Maternal health has been a trending topic in the news due to increased maternal mortality rates due to challenges in accessing care during the COVID-19 pandemic. The Supreme Court’s Dobbs v. Jackson ruling overturning Roe v. Wade is deepening concerns surrounding this issue. The U.S. has the highest maternal mortality rate of undeveloped countries, with an alarming 23.8 deaths per 100,000 live births. My wife, Parissa, could have been part of those statistics, but because of our obstetric team’s cohesive care plan, we were able to mitigate the complications of her pregnancy.
Having spent most of my career as a nurse, I’ve been prepared for many distressing situations. But there is no medical training that would have helped Parissa and me navigate the intensely turbulent experience of the birth of our sons.
In the summer of 2021, we received the wonderful news of Parissa’s pregnancy. During a routine visit to the OB/GYN, we asked the ultrasound technician to conceal the sex of the baby. However, the technician revealed something else, “You’re having twins.” To our surprise, our family would be bigger than expected. We were later told we would have two boys, and we were ecstatic to start our family.
Parissa was doing well until she experienced vaginal bleeding. We learned through testing that she had experienced a subchorionic hematoma. Our doctors told us this was not unusual during the first two trimesters, lessening our fears.
Only a week later, Parissa believed her water broke, but no other symptoms were present. Since our next appointment with our OB/GYN was approaching in a few days, we decided not to contact our doctors and attempted to maintain our optimism.
Our OB/GYN did another ultrasound at the next visit, which affirmed our worries. Her water broke at just 14 weeks — we were shattered. We were then referred to a perinatologist, a specialist for high-risk pregnancies. Parissa was diagnosed with previable premature rupture of membranes (PROM), a rare rupture of amniotic sac membranes. We were forced to face the fact that the pregnancy may not be viable, and there was a possibility one of our sons may not survive.
We had two options: terminate the whole pregnancy or undergo a procedure called selective reduction. This surgical procedure involves the removal of the baby whose water broke, and the mother would continue the pregnancy with the other child. This was an unfathomable decision.
After careful consideration, we opted to proceed with selective reduction. After a visit to the OB/GYN, they informed us this option was not recommended. The specialist tracked their development while Parissa was on bed rest. Despite our family’s future uncertainty, we caught a glimmer of hope.
Parissa maintained bedrest for the next five months, but the PROM triggered the constant production of amniotic fluid, causing her water to break on a daily basis. Any movements caused the fluid to rush out. We were perpetually anxious that our son, affected by PROM, would not have enough amniotic fluid to facilitate his lung development.
Our doctors said there was a 10 percent to 15 percent chance our son impacted by PROM might not survive, which would be unconfirmed until 10 minutes after delivery. He would likely have other health issues even if the baby made it. We were unable to control anything. All we wanted to do was save our children.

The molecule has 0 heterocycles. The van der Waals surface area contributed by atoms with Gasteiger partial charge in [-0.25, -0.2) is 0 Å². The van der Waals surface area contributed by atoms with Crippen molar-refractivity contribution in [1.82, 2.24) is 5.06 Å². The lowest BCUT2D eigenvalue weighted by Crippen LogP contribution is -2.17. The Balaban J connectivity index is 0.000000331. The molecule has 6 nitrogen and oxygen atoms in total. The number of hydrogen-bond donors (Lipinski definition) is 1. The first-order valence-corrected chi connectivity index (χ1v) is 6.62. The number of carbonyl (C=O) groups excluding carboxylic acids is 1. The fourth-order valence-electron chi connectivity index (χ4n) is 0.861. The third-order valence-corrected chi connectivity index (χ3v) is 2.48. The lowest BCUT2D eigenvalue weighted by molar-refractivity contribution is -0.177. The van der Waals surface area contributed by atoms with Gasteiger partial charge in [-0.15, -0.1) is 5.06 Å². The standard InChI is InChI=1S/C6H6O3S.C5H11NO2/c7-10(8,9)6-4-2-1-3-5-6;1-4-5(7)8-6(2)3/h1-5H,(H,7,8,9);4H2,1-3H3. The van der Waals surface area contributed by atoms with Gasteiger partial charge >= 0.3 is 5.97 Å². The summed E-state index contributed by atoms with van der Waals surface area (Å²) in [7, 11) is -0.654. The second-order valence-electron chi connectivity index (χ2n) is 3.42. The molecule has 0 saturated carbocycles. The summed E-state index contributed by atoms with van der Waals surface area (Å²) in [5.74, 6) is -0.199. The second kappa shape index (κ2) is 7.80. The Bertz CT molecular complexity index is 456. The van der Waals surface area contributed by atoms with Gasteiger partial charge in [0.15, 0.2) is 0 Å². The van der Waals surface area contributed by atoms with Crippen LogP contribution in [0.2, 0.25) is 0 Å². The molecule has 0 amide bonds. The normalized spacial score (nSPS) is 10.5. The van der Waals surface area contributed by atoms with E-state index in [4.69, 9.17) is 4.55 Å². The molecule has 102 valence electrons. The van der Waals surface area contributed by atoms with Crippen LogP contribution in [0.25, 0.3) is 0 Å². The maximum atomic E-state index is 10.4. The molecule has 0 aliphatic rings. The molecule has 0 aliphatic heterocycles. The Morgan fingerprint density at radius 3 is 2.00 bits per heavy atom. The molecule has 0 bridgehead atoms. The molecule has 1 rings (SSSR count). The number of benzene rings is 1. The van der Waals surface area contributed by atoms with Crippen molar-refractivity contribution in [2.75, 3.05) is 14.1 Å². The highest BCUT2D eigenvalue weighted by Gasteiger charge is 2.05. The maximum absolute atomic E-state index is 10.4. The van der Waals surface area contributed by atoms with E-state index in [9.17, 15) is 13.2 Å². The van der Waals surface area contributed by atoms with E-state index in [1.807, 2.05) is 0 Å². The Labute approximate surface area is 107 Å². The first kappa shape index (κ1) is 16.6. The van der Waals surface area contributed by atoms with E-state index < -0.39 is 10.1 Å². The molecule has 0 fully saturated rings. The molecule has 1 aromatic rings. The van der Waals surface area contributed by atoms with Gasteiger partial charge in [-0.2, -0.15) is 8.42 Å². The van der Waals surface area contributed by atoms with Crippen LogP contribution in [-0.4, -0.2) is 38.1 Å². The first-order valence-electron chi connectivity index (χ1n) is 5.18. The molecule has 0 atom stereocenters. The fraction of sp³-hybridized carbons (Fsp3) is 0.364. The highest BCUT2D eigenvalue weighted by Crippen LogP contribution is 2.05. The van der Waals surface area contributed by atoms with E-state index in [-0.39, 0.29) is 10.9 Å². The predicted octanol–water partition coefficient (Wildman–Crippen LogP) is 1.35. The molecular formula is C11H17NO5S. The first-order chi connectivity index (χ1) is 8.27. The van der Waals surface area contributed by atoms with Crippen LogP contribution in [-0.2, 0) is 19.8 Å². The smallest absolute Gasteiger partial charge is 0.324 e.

Parissa continued her bedrest until she was 22 weeks along when she was admitted to Sharp Mary Birch Hospital for Women & Newborns. We were highly grateful for the emotional support from our friends. Nonetheless, our inspiring medical team made this unthinkable experience easier through their pragmatic optimism.
We documented the length of the pregnancy, commemorating every single day. Our nurses celebrated with us by producing weekly graduation certificates with encouraging notes. Their impressive level of knowledge, meticulousness, and professionalism made a profound impact on our experience. They were always reassuring and helping our confidence grow, and when we passed the 30-week milestone, we finally felt a sense of relief.
A month later, Parissa had a cesarean delivery at 34 weeks. With a multiple Cesarean birth, the delivery team names each baby based on their position in the womb, so the twin who ruptured was Twin A, and the other was Twin B. Twin A came out first with a loud cry, an indication of strong lungs, then Twin B followed suit. Eventually, I asked the nurses, “Is he going to make it?” With smiles on their faces, they said, “He’s going to be great.”
We named our sons Leo and Rocky. Leo was Twin B, a gorgeous, healthy boy, and Rocky was Twin A, our fighter. We chose Rocky’s name because of his unyielding grit. After delivery, Rocky only needed one day with a nasal cannula and a continuous positive airway pressure (CPAP) machine, a commonly used treatment for sleep apnea. The next day, Rocky was breathing by himself — the story was over, and at long last, we were able to celebrate our beautiful new family.
My expertise as a nurse supplied me with clinical knowledge, primarily in the hospital, which meant I was not as apprehensive and understood what to ask for. This awareness helped prevent us from panicking. But many patients do not have prior knowledge of health care to offer such a level of comfort. These families rely on their care teams to educate patients, manage expectations, and offer stability.
Hospitals and health systems should bolster the skills of care teams through education to improve patient outcomes by minimizing variations in obstetric care and being equipped to prevent, identify, and address any possible maternal emergency. Our obstetrics team provided invaluable care through communication, physical and emotional assistance, and reliable services. My family would look vastly different today if we had not received such excellent care.
Vince Baiera is a nurse and health care executive.
Image credit: Shutterstock.com